Since our arrival in Belarus on Jan 16th, we have all been pleasantly surprised by the grandeur of the hotel, and ease with which everything has run. The Velodrome was decent and fairly equivalent to Milton in terms of speed and handling difficulty. I think 2 PB’s and a bronze medal are testament to that, but more so to the hard work of the athletes, staff and coaches over the past few months especially. We are proud of this achievement, but more excited by the progress our training has reaped. We're enthusiastic about turning our sights to the road in order to set up for bigger, better more badass results next season.
Turning in a personal direction, I was anxious yet excited to race in my first international Omnium this past weekend! Jenny and I knew it was going to be a big day as the schedule was as follows:
Team Pursuit - round 1
OM points race
Yes, it was ouchie. Those last 3 races occurred in about a total of 1.5 hours. Overall I would have to say I am not unhappy with the results. My goal was: find out how to race smarter, I can’t out-gun these women (yet), so I need to learn how to use my maximize my strengths through tactical decisions. I definitely learned what not to do! I look forward to doing many more Omniums in the future but really enjoyed (literally) rubbing shoulders with the best!
Till next time!
Juventus junior, Cheyenne Goh (far right), spent a good deal of the spring and summer cycling; she was part of the Alberta Team (yes, that's Abbey McGill centre) that travelled to Ottawa, Ontario for Junior Road Nationals last June.
Cheyenne used the cycling training and competition to compliment her speed skating passion. After racing the ITT, road race, and criterium, Cheyenne returned home. In August she headed for Kuala, Lumpur for the South East Asian Games. She had outstanding success, earning a Silver in both the 500 m, and 3000 m relay, and a Bronze in the 1000 m race.
But there was more work and good news ahead . . .
Since September, she has competed in four Short Track Speed Skating World Cups - in Budapest, Hungary; Dordrecht, Netherlands; Shanghai, China; and Seoul, Korea.
A few days ago, The International Skating Union released the qualified quota places for the upcoming 2018 Games in Pyeongchang, South Korea, and Cheyenne's three best performances earned her enough points to qualify as Singapore's first Winter Olympian!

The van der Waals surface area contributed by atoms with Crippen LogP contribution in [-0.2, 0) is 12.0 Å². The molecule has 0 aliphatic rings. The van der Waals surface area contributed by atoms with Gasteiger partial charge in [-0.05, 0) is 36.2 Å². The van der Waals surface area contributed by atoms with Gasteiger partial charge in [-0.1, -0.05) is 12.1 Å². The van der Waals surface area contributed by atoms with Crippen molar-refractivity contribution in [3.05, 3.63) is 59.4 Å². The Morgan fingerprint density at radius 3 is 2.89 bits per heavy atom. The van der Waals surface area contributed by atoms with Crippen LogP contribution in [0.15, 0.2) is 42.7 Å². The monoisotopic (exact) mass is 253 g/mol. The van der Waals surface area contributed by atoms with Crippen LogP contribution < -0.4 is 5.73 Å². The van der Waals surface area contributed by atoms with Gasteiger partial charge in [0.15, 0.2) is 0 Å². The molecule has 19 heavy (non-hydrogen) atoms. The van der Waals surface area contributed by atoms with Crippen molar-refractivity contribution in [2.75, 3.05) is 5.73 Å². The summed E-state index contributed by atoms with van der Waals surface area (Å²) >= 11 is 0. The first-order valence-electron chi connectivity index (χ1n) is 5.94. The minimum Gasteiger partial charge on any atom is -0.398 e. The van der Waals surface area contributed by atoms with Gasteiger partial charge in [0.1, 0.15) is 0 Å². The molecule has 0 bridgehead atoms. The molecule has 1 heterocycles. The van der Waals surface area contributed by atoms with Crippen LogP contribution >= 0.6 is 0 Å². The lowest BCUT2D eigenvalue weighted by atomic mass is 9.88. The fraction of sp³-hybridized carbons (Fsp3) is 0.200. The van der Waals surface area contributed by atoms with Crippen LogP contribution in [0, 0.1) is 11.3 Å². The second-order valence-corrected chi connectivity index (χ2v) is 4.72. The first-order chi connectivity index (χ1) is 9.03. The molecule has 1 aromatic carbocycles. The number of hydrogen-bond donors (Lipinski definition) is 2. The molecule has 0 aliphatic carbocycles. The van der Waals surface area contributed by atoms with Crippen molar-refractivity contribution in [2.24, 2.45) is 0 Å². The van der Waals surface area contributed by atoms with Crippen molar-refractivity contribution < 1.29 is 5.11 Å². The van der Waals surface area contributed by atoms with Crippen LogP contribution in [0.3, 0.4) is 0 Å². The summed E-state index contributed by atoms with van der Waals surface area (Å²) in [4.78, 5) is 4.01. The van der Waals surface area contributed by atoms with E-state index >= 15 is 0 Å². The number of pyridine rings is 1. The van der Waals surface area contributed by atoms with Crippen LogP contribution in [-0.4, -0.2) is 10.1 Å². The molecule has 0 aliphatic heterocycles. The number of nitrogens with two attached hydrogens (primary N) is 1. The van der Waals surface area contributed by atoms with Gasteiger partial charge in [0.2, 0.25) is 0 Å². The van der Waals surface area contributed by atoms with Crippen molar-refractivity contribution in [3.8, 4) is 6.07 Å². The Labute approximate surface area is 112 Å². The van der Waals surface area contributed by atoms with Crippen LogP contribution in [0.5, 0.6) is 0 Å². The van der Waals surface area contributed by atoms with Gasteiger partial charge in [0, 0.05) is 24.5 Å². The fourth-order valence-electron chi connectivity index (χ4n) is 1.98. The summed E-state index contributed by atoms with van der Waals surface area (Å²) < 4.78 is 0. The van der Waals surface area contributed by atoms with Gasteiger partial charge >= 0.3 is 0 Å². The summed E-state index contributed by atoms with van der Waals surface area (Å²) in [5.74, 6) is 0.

Goh, a recent Leduc high school graduate, is based in Canada. She will go to Singapore to prepare for the 2018 Winter Olympics held February 9th - 25th.
Congratulations to Cheyenne on this exciting selection!!
Recently, Argyll Velodrome Racing Association (AVRA) Coach Alex Ongaro was invited to Milton for discussions with Cycling Canada's Development Pathway Coordinator. A nice bonus was that the trip was on the weekend of the Milton Track World Cup, and he was able to bring along Zac Lipinski, and Mikael Goh. All three had a fantastic 4 days; check out their report!
Captains Log Day 1 – Zac:
As we embarked on our journey, security believed that I seemed the most appropriate for the full strip down. After ten minutes, security finally deemed my pack of gum and calculator not a threat to the plane, and we were on our way. The three hour flight was action packed, from watching Atomic Blonde to the one wheel landing…. We arrived in beautiful Milton, Ontario: a rain jacket instead of parka would have been a good idea indeed!
Upsides: It was interesting to be greeted by someone from Cycling Canada when we arrived. We also enjoyed being chauffeured around in one of their Lexus cars. On top of that, Mikael and I were given guest passes to go behind the scenes at the velodrome and see the everyday work of the staff.
Downsides: “no coffee?!?” -Alex
Interesting facts: They bag milk here in Ontario. Would not recommend adopting that. Very hard to drink out of a bag.
Day 2 - Mikael:
After sleeping through my alarm and being awakened by an overly-aggressive Zac, we left to see the first day of racing. One of the highlights of the day included the Team Pursuit qualifiers, with the Canadian women’s team topping the leaderboard (yay Kinley!!).